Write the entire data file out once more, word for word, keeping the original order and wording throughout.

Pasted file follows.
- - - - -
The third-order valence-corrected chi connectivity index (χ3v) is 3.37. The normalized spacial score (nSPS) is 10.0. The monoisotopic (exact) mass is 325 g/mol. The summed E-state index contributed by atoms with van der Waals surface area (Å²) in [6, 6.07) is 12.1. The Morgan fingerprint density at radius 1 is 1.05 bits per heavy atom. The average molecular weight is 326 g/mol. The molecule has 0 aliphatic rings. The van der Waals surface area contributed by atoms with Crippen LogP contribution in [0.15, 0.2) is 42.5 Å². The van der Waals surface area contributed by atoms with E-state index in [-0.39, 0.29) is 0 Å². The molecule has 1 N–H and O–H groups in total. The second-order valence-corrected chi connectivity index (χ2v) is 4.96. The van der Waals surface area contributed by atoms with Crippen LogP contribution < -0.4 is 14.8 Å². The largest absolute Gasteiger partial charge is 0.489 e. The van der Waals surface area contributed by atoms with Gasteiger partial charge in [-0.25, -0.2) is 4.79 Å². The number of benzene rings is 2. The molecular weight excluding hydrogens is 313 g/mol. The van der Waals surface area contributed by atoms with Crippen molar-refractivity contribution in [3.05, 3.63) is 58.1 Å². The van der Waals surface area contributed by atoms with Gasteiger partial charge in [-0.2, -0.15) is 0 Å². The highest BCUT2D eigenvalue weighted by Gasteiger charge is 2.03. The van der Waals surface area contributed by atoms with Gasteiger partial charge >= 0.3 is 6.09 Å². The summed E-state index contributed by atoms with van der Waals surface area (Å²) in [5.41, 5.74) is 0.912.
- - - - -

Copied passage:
The third-order valence-corrected chi connectivity index (χ3v) is 3.37. The normalized spacial score (nSPS) is 10.0. The monoisotopic (exact) mass is 325 g/mol. The summed E-state index contributed by atoms with van der Waals surface area (Å²) in [6, 6.07) is 12.1. The Morgan fingerprint density at radius 1 is 1.05 bits per heavy atom. The average molecular weight is 326 g/mol. The molecule has 0 aliphatic rings. The van der Waals surface area contributed by atoms with Crippen LogP contribution in [0.15, 0.2) is 42.5 Å². The van der Waals surface area contributed by atoms with E-state index in [-0.39, 0.29) is 0 Å². The molecule has 1 N–H and O–H groups in total. The second-order valence-corrected chi connectivity index (χ2v) is 4.96. The van der Waals surface area contributed by atoms with Crippen LogP contribution < -0.4 is 14.8 Å². The largest absolute Gasteiger partial charge is 0.489 e. The van der Waals surface area contributed by atoms with Gasteiger partial charge in [-0.25, -0.2) is 4.79 Å². The number of benzene rings is 2. The molecular weight excluding hydrogens is 313 g/mol. The van der Waals surface area contributed by atoms with Crippen molar-refractivity contribution in [3.05, 3.63) is 58.1 Å². The van der Waals surface area contributed by atoms with Gasteiger partial charge in [-0.2, -0.15) is 0 Å². The highest BCUT2D eigenvalue weighted by Gasteiger charge is 2.03. The van der Waals surface area contributed by atoms with Gasteiger partial charge >= 0.3 is 6.09 Å². The summed E-state index contributed by atoms with van der Waals surface area (Å²) in [5.41, 5.74) is 0.912.